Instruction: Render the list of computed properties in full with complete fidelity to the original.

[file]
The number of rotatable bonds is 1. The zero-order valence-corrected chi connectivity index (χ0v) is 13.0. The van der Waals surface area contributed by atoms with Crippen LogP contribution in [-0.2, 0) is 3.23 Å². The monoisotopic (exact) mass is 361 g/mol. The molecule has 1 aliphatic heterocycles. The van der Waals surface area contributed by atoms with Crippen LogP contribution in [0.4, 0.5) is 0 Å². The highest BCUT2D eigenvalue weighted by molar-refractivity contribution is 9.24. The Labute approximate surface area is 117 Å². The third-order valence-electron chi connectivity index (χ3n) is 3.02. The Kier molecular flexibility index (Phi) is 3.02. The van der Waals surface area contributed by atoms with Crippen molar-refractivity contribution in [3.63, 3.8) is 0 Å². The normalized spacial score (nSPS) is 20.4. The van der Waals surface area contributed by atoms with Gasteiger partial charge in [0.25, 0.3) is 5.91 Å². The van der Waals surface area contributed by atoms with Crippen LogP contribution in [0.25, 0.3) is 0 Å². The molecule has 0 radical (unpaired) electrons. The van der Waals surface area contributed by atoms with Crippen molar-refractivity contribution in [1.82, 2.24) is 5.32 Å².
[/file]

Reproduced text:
The number of rotatable bonds is 1. The zero-order valence-corrected chi connectivity index (χ0v) is 13.0. The van der Waals surface area contributed by atoms with Crippen LogP contribution in [-0.2, 0) is 3.23 Å². The monoisotopic (exact) mass is 361 g/mol. The molecule has 1 aliphatic heterocycles. The van der Waals surface area contributed by atoms with Crippen LogP contribution in [0.4, 0.5) is 0 Å². The highest BCUT2D eigenvalue weighted by molar-refractivity contribution is 9.24. The Labute approximate surface area is 117 Å². The third-order valence-electron chi connectivity index (χ3n) is 3.02. The Kier molecular flexibility index (Phi) is 3.02. The van der Waals surface area contributed by atoms with Crippen molar-refractivity contribution in [3.63, 3.8) is 0 Å². The normalized spacial score (nSPS) is 20.4. The van der Waals surface area contributed by atoms with Gasteiger partial charge in [0.25, 0.3) is 5.91 Å². The van der Waals surface area contributed by atoms with Crippen LogP contribution in [0.25, 0.3) is 0 Å². The molecule has 0 radical (unpaired) electrons. The van der Waals surface area contributed by atoms with Crippen molar-refractivity contribution in [1.82, 2.24) is 5.32 Å².